OPEC: No cut in oil production and prices keep falling

OPEC not ready to reverse oil price slide
OPEC not ready to reverse oil price slide

OPEC countries failed Thursday to agree to a cut in oil production that was desperately sought by some member states worried about the recent drop in prices.

Officials met for six hours of negotiations in Vienna. It would have been the first cut in production since 2008.

But Saudia Arabia, the largest among OPEC members, was against the cut in output -- in a bid to retain market share and hold off competition from U.S. shale production.

Brent crude, the European benchmark, was down by about 7% at $72.60 after it was announced that production will remain around 30 million barrels a day. The price of light crude, the U.S. benchmark, plunged about 7% to below $69 per barrel.

Analysts say a cut of around 1.5 million barrels a day would be needed to support oil prices.

The lack of action is bad news for oil-producing countries like Russia, Nigeria and Venezuela, which depend on prices of at least $90 a barrel to meet their economic targets.

The Russian ruble took a 2.5% plunge after the announcement. The country is not a member of OPEC, but asked the group for solidarity ahead of the meeting. Over half of the government's revenue comes from oil and gas and low prices are putting extra pressure on its economy.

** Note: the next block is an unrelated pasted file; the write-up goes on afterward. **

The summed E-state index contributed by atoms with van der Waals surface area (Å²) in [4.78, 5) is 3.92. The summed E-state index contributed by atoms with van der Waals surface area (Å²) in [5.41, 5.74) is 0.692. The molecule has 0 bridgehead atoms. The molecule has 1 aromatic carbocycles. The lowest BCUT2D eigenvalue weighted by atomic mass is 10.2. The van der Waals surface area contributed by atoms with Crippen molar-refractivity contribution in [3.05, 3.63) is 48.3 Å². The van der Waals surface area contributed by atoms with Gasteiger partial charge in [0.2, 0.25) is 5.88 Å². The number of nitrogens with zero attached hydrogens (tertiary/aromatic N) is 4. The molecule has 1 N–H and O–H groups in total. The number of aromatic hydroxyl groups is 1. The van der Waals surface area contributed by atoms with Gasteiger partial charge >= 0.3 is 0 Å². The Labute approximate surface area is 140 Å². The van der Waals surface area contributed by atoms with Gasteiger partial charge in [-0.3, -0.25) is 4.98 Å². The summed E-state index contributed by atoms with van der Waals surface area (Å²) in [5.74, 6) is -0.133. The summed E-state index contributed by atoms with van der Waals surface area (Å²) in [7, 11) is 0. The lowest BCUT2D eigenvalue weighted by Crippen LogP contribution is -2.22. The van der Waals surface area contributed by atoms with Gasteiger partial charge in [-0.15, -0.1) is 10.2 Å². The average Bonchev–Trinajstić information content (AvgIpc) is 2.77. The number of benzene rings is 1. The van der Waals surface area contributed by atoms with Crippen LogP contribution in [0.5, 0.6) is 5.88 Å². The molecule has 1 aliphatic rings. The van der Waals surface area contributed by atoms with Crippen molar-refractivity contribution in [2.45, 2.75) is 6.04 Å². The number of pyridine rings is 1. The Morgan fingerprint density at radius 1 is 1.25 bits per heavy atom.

oil prices 27 11 2014

Related: Russia losing $140 billion from sanctions and low oil prices

Crude oil is down 30% since June and analysts warn prices could fall even more now that OPEC countries decided not to cut output.

Lower oil prices could also halt the U.S. shale oil boom, as analysts indicated that 40% of the production scheduled for 2015 would be "uneconomic" if prices drop below $80 a barrel.

In the past, OPEC has stepped in to cut production to support the prices during times of turmoil.

But with Russia and the U.S. each producing around 10 million barrels a day, OPEC is now playing geopolitical hardball to see who can stand up to the pressure of lower prices.

--CNN's John Defterios and Anna Stewart contributed to this report.

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